Since graduating from USC’s prestigious film scoring program, composer Michael Kramer has worked relentlessly to ensure his place among the top composers in Hollywood. In the last four years, he has had the opportunity to work on projects including Furious 7, Thor: The Dark World, Lego Star Wars: The Freemaker Adventures, and Ninjago: Masters of Spinjitzu. His current work on the Lego Star Wars television series has garnered him a well-deserved nomination for a Daytime Emmy Award. As someone who works in the world of Lego, it is only fitting that Kramer would compare his work to building a LEGO set, explaining that “anyone who’s grown up with LEGOs knows the thrill of disassembling a set to create something entirely new from the same pieces.” Earlier this week, Kramer took time to chat with Blast about his musical journey, his current projects, and his biggest pressures.

Blast: Since you began your career, you’ve had the opportunity to work on films, television series and video games. Do you have a preference on which type of project you would like to do more of in the future?
Kramer: That’s a great question. One of the things that surprised me about working in television is the fact that you have a really large canvas to work with. Film is my first love but you have limited time to get ideas across and develop them into something else. The really exciting thing about television is because the storylines are bigger and longer, you can develop music in interesting ways that you can’t do in film due to the lack of real estate. The character scheme is different. For example, a character can turn into a villain instead of a hero, which allows you to morph the theme along with the character over the course of the show.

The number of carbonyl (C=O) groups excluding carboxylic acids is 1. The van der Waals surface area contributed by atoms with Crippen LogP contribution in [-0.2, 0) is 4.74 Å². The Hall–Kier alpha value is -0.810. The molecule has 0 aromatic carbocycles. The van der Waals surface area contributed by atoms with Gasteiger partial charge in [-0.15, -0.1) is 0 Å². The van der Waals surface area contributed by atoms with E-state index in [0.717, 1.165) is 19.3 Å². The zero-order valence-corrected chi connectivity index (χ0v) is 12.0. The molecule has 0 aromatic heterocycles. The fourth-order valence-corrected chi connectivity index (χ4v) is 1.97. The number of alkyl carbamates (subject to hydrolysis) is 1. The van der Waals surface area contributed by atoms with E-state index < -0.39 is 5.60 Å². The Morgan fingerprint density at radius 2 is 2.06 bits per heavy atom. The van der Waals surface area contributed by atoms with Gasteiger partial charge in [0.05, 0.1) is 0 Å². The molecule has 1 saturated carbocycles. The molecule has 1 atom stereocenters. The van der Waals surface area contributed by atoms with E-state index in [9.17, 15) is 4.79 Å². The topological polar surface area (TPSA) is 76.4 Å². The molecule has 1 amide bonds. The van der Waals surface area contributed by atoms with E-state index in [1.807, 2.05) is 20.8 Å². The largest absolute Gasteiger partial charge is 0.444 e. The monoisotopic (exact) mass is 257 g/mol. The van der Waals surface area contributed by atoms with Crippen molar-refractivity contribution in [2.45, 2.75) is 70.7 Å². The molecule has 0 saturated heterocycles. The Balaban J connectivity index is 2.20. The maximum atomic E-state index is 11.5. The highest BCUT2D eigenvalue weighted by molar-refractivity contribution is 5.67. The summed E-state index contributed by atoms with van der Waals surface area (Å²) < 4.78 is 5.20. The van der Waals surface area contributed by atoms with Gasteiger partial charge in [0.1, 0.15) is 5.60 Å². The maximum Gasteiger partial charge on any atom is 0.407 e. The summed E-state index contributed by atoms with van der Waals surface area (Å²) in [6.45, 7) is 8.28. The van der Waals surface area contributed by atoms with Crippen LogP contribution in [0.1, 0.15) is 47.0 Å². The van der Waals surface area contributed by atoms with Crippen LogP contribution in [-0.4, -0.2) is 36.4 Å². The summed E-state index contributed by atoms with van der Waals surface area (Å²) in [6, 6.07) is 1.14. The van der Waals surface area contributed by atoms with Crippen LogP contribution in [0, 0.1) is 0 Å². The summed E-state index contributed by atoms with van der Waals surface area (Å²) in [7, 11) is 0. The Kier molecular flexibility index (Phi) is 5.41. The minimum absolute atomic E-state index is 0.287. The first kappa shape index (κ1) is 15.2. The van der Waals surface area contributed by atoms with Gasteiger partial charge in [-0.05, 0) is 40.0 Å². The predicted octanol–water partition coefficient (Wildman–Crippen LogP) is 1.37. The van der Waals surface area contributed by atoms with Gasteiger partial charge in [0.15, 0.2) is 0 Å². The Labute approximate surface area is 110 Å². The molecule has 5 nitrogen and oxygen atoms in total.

Blast: You have scored for both the Ninjago and Lego Star Wars television programs. Is there something, whether current or from childhood, that attracts you to the world of Lego?
Kramer: I wasn’t necessarily searching for those properties. They came to me. I did grow up with Legos in my life. The funny thing is that when I was a kid, I made stop-motion Lego movies using my dad’s video camera. It feels really good now to be working on them as an adult.

Blast: With shows like Ninjago¸ when you prepare for the next season, do you initially focus more on each individual episode or do you prefer to first establish a general musical theme for the season?
Kramer: I usually start broad and come up with the themes and concepts for the characters before focusing on the specific story arcs for the season. Doing it that way makes it easier to know how the theme is going to progress over the course of the storyline. You don’t want to paint yourself into a storyline before you figure out where you’re headed. It’s about broad strokes and then drilling down to the fine details.

Blast: Ninjago has now released over 60 episodes. Does it ever get challenging to come up with exciting, fresh material after that long?
Kramer: Great question. The great thing about Ninjago is the writers, the Hageman brothers. They are relentless in pushing the envelope with the show, which is a blessing and a curse. Each new season is something totally new and fresh story-wise and the music has to follow it. One season is pirates and another season is ghosts and the music has to keep up with the changing shifts in the story. Luckily, we don’t have to push it on our own. We aren’t bored and if anything, we have to struggle to keep up with their imagination.